Henry's Pocket: what hides the secret of the anatomy of the cat's ear

Henry's Pocket: what hides the secret of the anatomy of the cat's ear

Categories: Animals | Nature | Science

Everyone knows what a cat's ear looks like. The one who carefully examined it, probably noticed a strange fold on its outer side, at the base. It looks like a small leather pocket. All cats have these folds, even lop-eared ones. In some they are pronounced, while in others they are barely noticeable. They are called Henry's pockets, and scientists have been arguing about their purpose for centuries.

Henry's Pocket: what hides the secret of the anatomy of the cat's ear

Why the fold on the ear is called Henry's pocket, history is silent. This detail is most noticeable in cats, but it also exists in some dog breeds, bats and weasels. Scientists call it the marginal skin sac, but they cannot yet accurately determine its function. There are several hypotheses, each of which has the right to life. Unfortunately, only their owners would be able to say exactly why Henry's pockets are needed.

Henry's Pocket: what hides the secret of the anatomy of the cat's ear

In cats, as in humans, the ear serves as an organ of hearing and balance. And also consists of outer, middle and inner. The outer ear, which we see as a locator picks up sounds and directs them to the middle ear, to the eardrum. There are miniature movably connected bones.

With their help, sound waves are transmitted further into the inner ear. There is a snail — the main organ of hearing, as well as well-developed balance organs that help cats to show their inherent wonders of dexterity and balance. Cat ears can rotate independently of each other, 180 degrees. There is no need for the animal to turn its head — you can simply unfold the ear.

Henry's Pocket: what hides the secret of the anatomy of the cat's ear

Cats have an excellent sense of surround sound — they can simultaneously track waves from two different sources and independently process this information. The tailed ones also have a rangefinder — they accurately determine the distance to the sound source at a distance of up to 20 meters. Cats have an incredible sound range from 45 to 64,000 Hz. They are far away not only to humans, but also to dogs.

The purpose of Henry's pockets is unknown, but scientists have several hypotheses on this score. The first of them says that the skin fold on the ear helps the animal to determine the location of the sound source as accurately as possible. Perhaps the pocket contains many nerve endings that respond to sound waves.

Henry's Pocket: what hides the secret of the anatomy of the cat's ear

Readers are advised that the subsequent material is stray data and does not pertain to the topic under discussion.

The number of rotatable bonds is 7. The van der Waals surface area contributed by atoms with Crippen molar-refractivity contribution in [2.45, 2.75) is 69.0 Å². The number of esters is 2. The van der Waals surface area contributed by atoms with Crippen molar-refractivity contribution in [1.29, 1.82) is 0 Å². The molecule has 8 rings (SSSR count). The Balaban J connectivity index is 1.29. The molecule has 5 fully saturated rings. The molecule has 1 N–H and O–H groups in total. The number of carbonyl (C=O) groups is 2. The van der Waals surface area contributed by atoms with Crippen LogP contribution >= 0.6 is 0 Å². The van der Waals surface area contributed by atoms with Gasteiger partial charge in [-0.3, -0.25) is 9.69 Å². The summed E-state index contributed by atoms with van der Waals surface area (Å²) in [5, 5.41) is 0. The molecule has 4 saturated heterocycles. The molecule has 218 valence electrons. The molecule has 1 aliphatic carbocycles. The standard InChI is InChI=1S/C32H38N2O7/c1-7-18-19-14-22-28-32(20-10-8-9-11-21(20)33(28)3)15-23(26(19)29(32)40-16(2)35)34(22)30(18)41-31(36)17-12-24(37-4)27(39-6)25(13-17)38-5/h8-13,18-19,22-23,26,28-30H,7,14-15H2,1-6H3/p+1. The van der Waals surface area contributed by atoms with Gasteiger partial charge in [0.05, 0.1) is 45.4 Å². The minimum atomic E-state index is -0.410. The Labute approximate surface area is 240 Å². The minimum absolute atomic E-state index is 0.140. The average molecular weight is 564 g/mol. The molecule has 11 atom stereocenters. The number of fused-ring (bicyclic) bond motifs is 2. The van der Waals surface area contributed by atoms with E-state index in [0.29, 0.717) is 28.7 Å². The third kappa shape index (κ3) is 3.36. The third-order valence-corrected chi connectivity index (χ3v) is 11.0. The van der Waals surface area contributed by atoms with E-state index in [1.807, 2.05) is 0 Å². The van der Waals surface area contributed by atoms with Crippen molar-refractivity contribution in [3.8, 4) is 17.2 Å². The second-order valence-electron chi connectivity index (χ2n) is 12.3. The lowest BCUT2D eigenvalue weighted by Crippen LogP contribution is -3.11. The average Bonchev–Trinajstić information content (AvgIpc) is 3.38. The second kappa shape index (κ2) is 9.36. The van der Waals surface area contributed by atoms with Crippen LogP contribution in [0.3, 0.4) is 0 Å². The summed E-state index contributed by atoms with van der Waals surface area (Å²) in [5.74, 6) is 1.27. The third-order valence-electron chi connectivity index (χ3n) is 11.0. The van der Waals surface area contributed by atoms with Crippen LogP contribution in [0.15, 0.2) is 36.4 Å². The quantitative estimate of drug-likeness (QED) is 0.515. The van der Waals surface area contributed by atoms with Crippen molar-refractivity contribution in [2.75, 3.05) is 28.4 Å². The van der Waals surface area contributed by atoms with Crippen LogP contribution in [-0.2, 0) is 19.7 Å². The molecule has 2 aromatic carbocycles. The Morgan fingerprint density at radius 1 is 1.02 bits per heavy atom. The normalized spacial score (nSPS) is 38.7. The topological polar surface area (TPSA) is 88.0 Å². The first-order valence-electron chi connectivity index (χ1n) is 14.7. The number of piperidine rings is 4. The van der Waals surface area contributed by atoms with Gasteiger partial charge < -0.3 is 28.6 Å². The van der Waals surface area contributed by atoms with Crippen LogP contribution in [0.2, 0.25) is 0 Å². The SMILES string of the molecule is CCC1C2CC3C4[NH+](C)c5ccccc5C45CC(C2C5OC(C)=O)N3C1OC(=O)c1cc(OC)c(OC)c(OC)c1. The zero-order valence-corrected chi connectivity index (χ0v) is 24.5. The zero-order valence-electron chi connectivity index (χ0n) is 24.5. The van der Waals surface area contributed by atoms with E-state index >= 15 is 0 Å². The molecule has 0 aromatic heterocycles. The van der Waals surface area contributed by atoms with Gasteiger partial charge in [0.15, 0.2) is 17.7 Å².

In nature, this can be vital, as it not only allows you to find prey faster, but also allows you to determine the direction of the predator's approach. There are opponents to this hypothesis. They believe that these organs are located extremely poorly to perform such a function.

The second hypothesis suggests that Henry's pockets help amplify low-power sounds coming into the cat's ear at an angle. So that such waves are not lost, the ear is stretched and increases in size due to skin folds. Proponents of the third hypothesis claim that pockets are needed to increase the mobility of the outer ear. It is clearly noticeable that when the cat moves its ears, the folds stretch or contract.

Henry's Pocket: what hides the secret of the anatomy of the cat's ear

The movements of the ears of a cat can express emotions: fear, interest, alertness. When the animal is at rest, the ears turn forward. In a frightened cat, the ears are pulled back or even pressed to the head. This is a sign that a small predator can run away or attack, protecting itself from danger. Ears rotating in different directions indicate that there is a "patrolling" of the area. The beast picks up different sounds and evaluates the information they carry. At the same time, the cat may have a frightening "look into the void".

There is another assumption, whose supporters are sure that Henry's pockets do not perform any tasks at all. It is likely that this is an element of the hearing aid that the cat inherited from distant ancestors. In the process of evolution, the folds have lost their significance, but have not yet atrophied. Perhaps in tens of thousands of years they will completely disappear.

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